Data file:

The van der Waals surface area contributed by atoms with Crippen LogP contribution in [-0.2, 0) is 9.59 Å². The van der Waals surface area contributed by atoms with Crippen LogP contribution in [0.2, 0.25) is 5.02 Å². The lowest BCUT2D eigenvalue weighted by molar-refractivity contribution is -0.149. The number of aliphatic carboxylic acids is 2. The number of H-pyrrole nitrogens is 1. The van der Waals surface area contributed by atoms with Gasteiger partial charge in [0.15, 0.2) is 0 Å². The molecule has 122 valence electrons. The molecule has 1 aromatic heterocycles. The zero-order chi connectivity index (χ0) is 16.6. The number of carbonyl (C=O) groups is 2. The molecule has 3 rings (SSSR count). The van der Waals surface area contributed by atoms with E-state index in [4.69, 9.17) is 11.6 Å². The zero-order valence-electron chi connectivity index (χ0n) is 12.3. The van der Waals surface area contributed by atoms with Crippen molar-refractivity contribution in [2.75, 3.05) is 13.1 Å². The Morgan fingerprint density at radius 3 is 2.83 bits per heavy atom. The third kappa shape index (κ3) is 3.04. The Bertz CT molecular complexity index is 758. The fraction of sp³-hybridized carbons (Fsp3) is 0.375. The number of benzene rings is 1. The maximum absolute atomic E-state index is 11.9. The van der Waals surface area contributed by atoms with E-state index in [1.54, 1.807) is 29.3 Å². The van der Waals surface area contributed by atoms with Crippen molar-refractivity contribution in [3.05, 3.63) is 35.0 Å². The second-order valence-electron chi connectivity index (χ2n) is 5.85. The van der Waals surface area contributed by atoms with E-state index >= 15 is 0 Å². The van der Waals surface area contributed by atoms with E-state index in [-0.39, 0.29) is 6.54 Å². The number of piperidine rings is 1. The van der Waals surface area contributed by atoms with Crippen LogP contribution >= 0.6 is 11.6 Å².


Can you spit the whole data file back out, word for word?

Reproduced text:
The van der Waals surface area contributed by atoms with Crippen LogP contribution in [-0.2, 0) is 9.59 Å². The van der Waals surface area contributed by atoms with Crippen LogP contribution in [0.2, 0.25) is 5.02 Å². The lowest BCUT2D eigenvalue weighted by molar-refractivity contribution is -0.149. The number of aliphatic carboxylic acids is 2. The number of H-pyrrole nitrogens is 1. The van der Waals surface area contributed by atoms with Gasteiger partial charge in [0.15, 0.2) is 0 Å². The molecule has 122 valence electrons. The molecule has 1 aromatic heterocycles. The zero-order chi connectivity index (χ0) is 16.6. The number of carbonyl (C=O) groups is 2. The molecule has 3 rings (SSSR count). The van der Waals surface area contributed by atoms with E-state index in [4.69, 9.17) is 11.6 Å². The zero-order valence-electron chi connectivity index (χ0n) is 12.3. The van der Waals surface area contributed by atoms with Crippen molar-refractivity contribution in [2.75, 3.05) is 13.1 Å². The Morgan fingerprint density at radius 3 is 2.83 bits per heavy atom. The third kappa shape index (κ3) is 3.04. The Bertz CT molecular complexity index is 758. The fraction of sp³-hybridized carbons (Fsp3) is 0.375. The number of benzene rings is 1. The maximum absolute atomic E-state index is 11.9. The van der Waals surface area contributed by atoms with E-state index in [1.54, 1.807) is 29.3 Å². The van der Waals surface area contributed by atoms with Crippen molar-refractivity contribution in [3.05, 3.63) is 35.0 Å². The second-order valence-electron chi connectivity index (χ2n) is 5.85. The van der Waals surface area contributed by atoms with E-state index >= 15 is 0 Å². The van der Waals surface area contributed by atoms with E-state index in [-0.39, 0.29) is 6.54 Å². The number of piperidine rings is 1. The van der Waals surface area contributed by atoms with Crippen LogP contribution >= 0.6 is 11.6 Å².